[Vm-dev] Probably pointless endianness question re: Float changes circa 4.6
digit at sonic.net
Mon Jul 6 05:21:54 UTC 2020
I had a decent draft of this response, and my mail client pooped out
when I hit send. Trying again. If this comes across as terse (I
doubt it ;) ), please forgive.
On Jul 5, 2020, at 3:00 PM, Eliot Miranda wrote:
>> But I'm just hoping to verify here that the Float changes in image
>> format 6505 could have fatal implications for a big-endian platform
>> like PowerPC (the formerly-native format for the Floats ;) ) on a
>> "vintage" stack/interpreter VM, and that perhaps that would have
>> been /expected/ to be the last straw for it. (A further question
>> might be: how big would the lift have been to keep it going? Or
>> was that work done and just would require some extra attention?)
> I designed the scheme so that it would *not* have fatal implications
> on any platform :-)
This is a good point. It helps me to improve my question:
Q: Could my build environment (platform support code, non-oscog
VMMaker sources, Squeak 4.5 hosted-VMMaker) be missing something
necessary for the scheme to work as designed?
(This question & others summarized below.)
> First let’s understand the representation. A Float is a double-
> precision 64-bit ieee float represented as a two element word array.
> Before the changes floats were always stored in the heap in big-
> endian format which meant:
> - aFloat at: 1 accessed the most significant word of the float on
> both big & little median platforms
> - on little endian platforms the vm therefore has to word reverse
> Float objects, perform arithmetic to obtain a new 64-big float, and
> word reverse it to store it back into a new Float
> This unfairly penalizes little endian platforms.
Yes -- no doubt this was an important move.
> My simple change was three-fold:
> 1. A bit in the image header specifies whether floats in the image
> are in big-endian format (bit unset) or in platform format (eg big
> endian on PPC, little endian on x86).
> 2. on load if required all Floats would be word reversed to ensure
> they are in platform order
^^ this is something I'm hoping to instrument or measure; more on
> 3. Float at: was modified so that on little endian platforms Float
> at: 1 answered the most significant word, just as it does on big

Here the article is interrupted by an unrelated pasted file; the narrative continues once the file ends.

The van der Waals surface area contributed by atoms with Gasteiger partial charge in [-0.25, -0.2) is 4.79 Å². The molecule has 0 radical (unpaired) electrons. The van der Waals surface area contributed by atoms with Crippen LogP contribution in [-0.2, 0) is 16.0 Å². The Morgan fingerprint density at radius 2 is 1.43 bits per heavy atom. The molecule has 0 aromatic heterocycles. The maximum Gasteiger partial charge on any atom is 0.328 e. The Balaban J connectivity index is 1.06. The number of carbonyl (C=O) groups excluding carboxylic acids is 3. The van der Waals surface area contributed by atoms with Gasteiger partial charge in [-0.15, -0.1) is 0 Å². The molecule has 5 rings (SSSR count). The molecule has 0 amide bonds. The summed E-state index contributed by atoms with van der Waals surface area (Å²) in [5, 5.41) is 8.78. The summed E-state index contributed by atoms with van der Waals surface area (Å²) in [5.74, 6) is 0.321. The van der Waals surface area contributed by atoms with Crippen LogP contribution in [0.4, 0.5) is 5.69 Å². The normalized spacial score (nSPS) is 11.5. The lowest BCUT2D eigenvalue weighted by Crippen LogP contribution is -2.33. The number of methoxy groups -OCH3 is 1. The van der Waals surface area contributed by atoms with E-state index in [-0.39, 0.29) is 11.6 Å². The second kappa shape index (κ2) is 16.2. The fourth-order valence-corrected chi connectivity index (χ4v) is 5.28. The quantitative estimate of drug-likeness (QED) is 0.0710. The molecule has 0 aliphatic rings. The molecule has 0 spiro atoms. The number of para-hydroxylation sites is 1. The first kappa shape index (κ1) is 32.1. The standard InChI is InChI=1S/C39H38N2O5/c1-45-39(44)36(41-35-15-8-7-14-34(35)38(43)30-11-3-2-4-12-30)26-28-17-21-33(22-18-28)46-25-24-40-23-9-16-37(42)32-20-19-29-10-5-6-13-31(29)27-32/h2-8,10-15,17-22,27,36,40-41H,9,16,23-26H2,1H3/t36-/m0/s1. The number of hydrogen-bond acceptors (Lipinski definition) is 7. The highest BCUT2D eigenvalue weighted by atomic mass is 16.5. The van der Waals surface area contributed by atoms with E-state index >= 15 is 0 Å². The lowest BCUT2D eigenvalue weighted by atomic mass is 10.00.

> endian platforms, hence hiding from the image the change in layout
> on little endian platforms and avoiding having to do any word
> reversal in arithmetic on any platforms
> So what I did leveled the playing field. How does this have fatal
> consequences for big endian platforms?
Well, I mean, that's so similar to the question I was trying to get
across: could it? And, if so, under which conditions?
I definitely didn't mean to sound conclusive or be finger-pointy, and
I'm sorry if it read that way.
After getting the 6505 format image to load & the world to (mostly)
display, it felt like a small victory. But then seeing Float-related
errors in SqueakDebug.log after force-quitting made me think this
conversion process could be related, and I hoped to gather more info.
> Note that the word reversal on Float at: is for free because the
> primitive only takes 1&2 as valid indices, so the implementation is
> really cheap. So in fact what I did was ensure that fp was as fast
> as possible on both platforms and (consciously) didn’t penalize
> either platform.
> Does this explanation make the scheme seem more sensible now?
I really appreciate this explanation. All I could find previously on
this subject was that thread I linked in my prior message, which
didn't indicate which path was actually chosen. This helps make it
From my easy chair, your scheme looks brilliant and thorough. I
never meant to suggest otherwise, and am also totally underprepared
and underqualified to do so. The only thing not sensible here is that
I'm trying to build & update a ten-year-old snapshot of the code for
the Mac VM on an antiquated machine based on a niche architecture. :)
Your & Dave's responses have helped me to hone my question(s):
Q: Did this Float scheme for 6505 require a change to the VM in order
to function properly? If so, (similar to what I asked above) is it
possible that the VM I am building is missing some part of that
change? (Whether that is something that exists in VMMaker-oscog but
didn't make it to VMMaker, or whether it's some platform support code,
or a changed version of a primitive...) If not, I am probably barking
up the wrong tree.
Q: How long might I expect the Float conversion at load (#2 above) to
take, on a slower image running on a slower computer? Milliseconds,
seconds, minutes, or longer? If I wanted to log it, trace it, or
debug it, how could I find it? (Dave helped with this, thanks:
Q: If I spend the time to figure this out and do something about it,
is there any way it could benefit anyone other than myself? That is
the crux of my previous blathering about any hypothetical big-endian
platforms of the future.
I hope I haven't wasted your time or energy, Eliot. Thanks a lot for
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